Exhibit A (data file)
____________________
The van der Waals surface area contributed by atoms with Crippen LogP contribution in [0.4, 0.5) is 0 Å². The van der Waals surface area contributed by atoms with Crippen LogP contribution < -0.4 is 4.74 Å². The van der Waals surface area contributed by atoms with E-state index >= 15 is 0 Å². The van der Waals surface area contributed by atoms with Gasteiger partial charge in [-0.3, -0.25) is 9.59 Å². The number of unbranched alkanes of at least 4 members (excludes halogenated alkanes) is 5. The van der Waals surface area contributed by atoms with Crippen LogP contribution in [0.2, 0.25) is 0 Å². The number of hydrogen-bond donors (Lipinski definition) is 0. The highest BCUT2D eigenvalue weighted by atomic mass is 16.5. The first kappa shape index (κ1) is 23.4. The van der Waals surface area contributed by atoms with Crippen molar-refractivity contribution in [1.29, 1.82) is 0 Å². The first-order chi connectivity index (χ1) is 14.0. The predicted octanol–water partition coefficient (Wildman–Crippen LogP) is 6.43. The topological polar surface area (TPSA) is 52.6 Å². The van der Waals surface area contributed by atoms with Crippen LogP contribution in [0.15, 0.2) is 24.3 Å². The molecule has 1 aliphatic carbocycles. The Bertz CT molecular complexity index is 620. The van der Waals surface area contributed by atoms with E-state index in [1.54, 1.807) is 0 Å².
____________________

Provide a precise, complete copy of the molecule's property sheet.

The van der Waals surface area contributed by atoms with Crippen LogP contribution in [0.4, 0.5) is 0 Å². The van der Waals surface area contributed by atoms with Crippen LogP contribution < -0.4 is 4.74 Å². The van der Waals surface area contributed by atoms with E-state index >= 15 is 0 Å². The van der Waals surface area contributed by atoms with Gasteiger partial charge in [-0.3, -0.25) is 9.59 Å². The number of unbranched alkanes of at least 4 members (excludes halogenated alkanes) is 5. The van der Waals surface area contributed by atoms with Crippen LogP contribution in [0.2, 0.25) is 0 Å². The number of hydrogen-bond donors (Lipinski definition) is 0. The highest BCUT2D eigenvalue weighted by atomic mass is 16.5. The first kappa shape index (κ1) is 23.4. The van der Waals surface area contributed by atoms with Crippen molar-refractivity contribution in [1.29, 1.82) is 0 Å². The first-order chi connectivity index (χ1) is 14.0. The predicted octanol–water partition coefficient (Wildman–Crippen LogP) is 6.43. The topological polar surface area (TPSA) is 52.6 Å². The van der Waals surface area contributed by atoms with Crippen LogP contribution in [0.15, 0.2) is 24.3 Å². The molecule has 1 aliphatic carbocycles. The Bertz CT molecular complexity index is 620. The van der Waals surface area contributed by atoms with E-state index in [1.54, 1.807) is 0 Å².